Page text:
This spring, speculative design studio Superflux invited humanity to reassess its place in the natural world, emerging from the grid-like ashes of fire-blackened trees into resurgent greenery – and a glistening pool with a surprise below the surface. Invocation for Hope was commissioned by the Museum of Applied Arts (MAK) for the Vienna Biennale for Change 2021 in response to the event’s theme ‘Planet Love: Climate Care in the Digital Age.’
▼项目概览，preview (render) © Superflux
Invocation for Hope is a vast, immersive installation that examines the complex interconnected relationships throughout the natural world, and which raises the possibility of a more-than-human future–a post-anthropocentric planet in which humanity is just one part of a dynamic and multifaceted ecosystem.
▼装置在维也纳应用艺术博物馆现场，Invocation for Hope installation at Museum for Applied Art © Photo courtesy MAK, by Stefan Lux
After traveling through a grid-like forest of burnt and blackened pines – the unexpectedly graceful skeletons of a former time – you find, at its heart, a resurgent living forest, where multiple species living in harmony with humanity offer a promise of alternative life. In this cradle of biodiversity, you come to a freshwater pool, which reflects, not your own face, but another creature – a wolf, a lynx, a bison – coming to the water to drink.
▼淡水池，the freshwater pool © Photo courtesy MAK, by Stefan Lux
Accompanied by a soundscape created by visionary musician Cosmo Sheldrake, the installation leads viewers one by one on a personal journey from the ravages of climate crisis to the possibility of renewal and a deeper connection with nature.
▼森林路径，forest path © Photo courtesy MAK, by Stefan Lux
室内森林 | The indoor forest
The creation of Invocation for Hope has required the sourcing and installation of more than 400 trees to the MAK. In collaboration with the forestry and fire departments of Austria’s Neunkirchen region, Superflux were able to salvage and transport trees that had been burned in a recent wildfire.
▼森林调研，Forest Research © Superflux
▼设计过程：模型，design process – model © Superflux
The trees are arranged in a symmetric grid so, as the viewer passes through them to the living oasis at the centre of the installation, they move from an imposed, rigid order to the organic exuberance of nature. The pool at the centre is surrounded by a cluster of 20–30 different living trees, including oak, hornbeam, apple, silver birch, and mounds of biodiversity where mosses, grasses, lichens and shrubs will grow symbiotically together over the course of the installation. These living ecologies nourished by regular watering, grow lamps and natural light from the large skylight on the museum ceiling.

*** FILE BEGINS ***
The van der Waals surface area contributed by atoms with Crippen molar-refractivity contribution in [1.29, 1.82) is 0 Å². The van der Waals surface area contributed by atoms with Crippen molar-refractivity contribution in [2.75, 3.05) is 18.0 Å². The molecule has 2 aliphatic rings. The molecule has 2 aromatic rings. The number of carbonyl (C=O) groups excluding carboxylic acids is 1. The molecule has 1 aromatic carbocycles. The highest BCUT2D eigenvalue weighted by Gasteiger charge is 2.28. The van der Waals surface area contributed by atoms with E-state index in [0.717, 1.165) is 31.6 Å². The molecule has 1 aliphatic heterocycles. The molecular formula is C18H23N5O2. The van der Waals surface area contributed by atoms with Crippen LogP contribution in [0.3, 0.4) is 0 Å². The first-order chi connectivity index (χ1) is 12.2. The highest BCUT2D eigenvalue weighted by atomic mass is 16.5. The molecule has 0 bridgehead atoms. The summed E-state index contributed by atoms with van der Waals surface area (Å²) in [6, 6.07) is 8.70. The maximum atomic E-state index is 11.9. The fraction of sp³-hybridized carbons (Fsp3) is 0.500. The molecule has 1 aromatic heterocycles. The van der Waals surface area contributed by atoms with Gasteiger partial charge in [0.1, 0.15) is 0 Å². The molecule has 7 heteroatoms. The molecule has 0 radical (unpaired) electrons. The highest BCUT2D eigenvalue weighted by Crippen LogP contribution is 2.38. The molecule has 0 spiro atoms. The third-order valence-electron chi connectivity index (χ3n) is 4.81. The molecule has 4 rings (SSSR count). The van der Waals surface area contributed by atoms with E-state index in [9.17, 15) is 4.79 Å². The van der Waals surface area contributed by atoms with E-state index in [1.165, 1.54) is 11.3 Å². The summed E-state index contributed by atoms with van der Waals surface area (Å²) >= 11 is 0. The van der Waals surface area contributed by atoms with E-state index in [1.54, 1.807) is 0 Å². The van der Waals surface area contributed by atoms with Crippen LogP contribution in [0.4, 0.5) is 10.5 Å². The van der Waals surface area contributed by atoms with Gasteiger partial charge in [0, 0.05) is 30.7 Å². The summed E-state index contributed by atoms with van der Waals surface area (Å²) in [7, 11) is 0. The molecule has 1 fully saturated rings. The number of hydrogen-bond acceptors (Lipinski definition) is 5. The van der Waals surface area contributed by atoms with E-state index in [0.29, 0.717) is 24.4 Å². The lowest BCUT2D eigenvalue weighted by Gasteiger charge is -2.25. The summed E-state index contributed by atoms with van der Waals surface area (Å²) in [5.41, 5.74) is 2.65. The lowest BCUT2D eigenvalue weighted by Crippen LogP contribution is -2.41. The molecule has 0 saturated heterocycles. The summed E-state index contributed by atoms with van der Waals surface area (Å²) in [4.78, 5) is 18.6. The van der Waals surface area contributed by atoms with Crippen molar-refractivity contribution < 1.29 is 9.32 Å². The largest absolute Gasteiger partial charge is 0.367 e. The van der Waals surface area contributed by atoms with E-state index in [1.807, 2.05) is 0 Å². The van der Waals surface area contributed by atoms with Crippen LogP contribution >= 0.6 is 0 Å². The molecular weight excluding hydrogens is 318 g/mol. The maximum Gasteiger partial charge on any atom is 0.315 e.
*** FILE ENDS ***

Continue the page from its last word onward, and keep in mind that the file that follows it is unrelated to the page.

▼中央水池被20-30棵不同类型的树木所环绕 © Photo courtesy MAK, by Stefan Lux
The pool at the centre is surrounded by a cluster of 20–30 different living trees
▼由烧焦的松树构成的黑色森林， The grid-like forest of burnt and blackened pines © Photo courtesy MAK, by Stefan Lux
To achieve the moment of revelation at the heart of the work – when the viewer looking into the pool is confronted with the sight of a living animal reflected back at them – Superflux has collaborated with Alpenzoo Innsbruck. By installing underwater camera rigs in the water troughs of the zoo’s native Austrian wildlife, they have been able to capture footage of various animals as they drink. These are then projected onto a screen beneath a two-way mirror at the bottom of the pool, enabling the viewer to experience an unexpected and evocative moment of connection with their ‘opposite number’ in the animal kingdom.
▼水池底部装有双向镜面和投影，观众将从水面上看到其他动物的倒影 © Photo courtesy MAK, by Stefan Lux
When the viewer looking into the pool is confronted with the sight of a living animal reflected back at them
▼水池细部，detailed view © Photo courtesy MAK, by Stefan Lux
重生 | The afterlife
Once the Biennale ends in October, Superflux plans to donate the living trees to schools, and to use the burnt trees as compost, which will then be used to nurture a garden of contemplation in Vienna, thus helping to enrich the biodiversity of the urban landscape – a lasting reminder of the web of interdependence that underpins all life on earth.
Both the living trees and the burnt trees will be reused after the Biennale © Photo courtesy MAK, by Stefan Lux
▼设计草图和模型，sketches and model © Superflux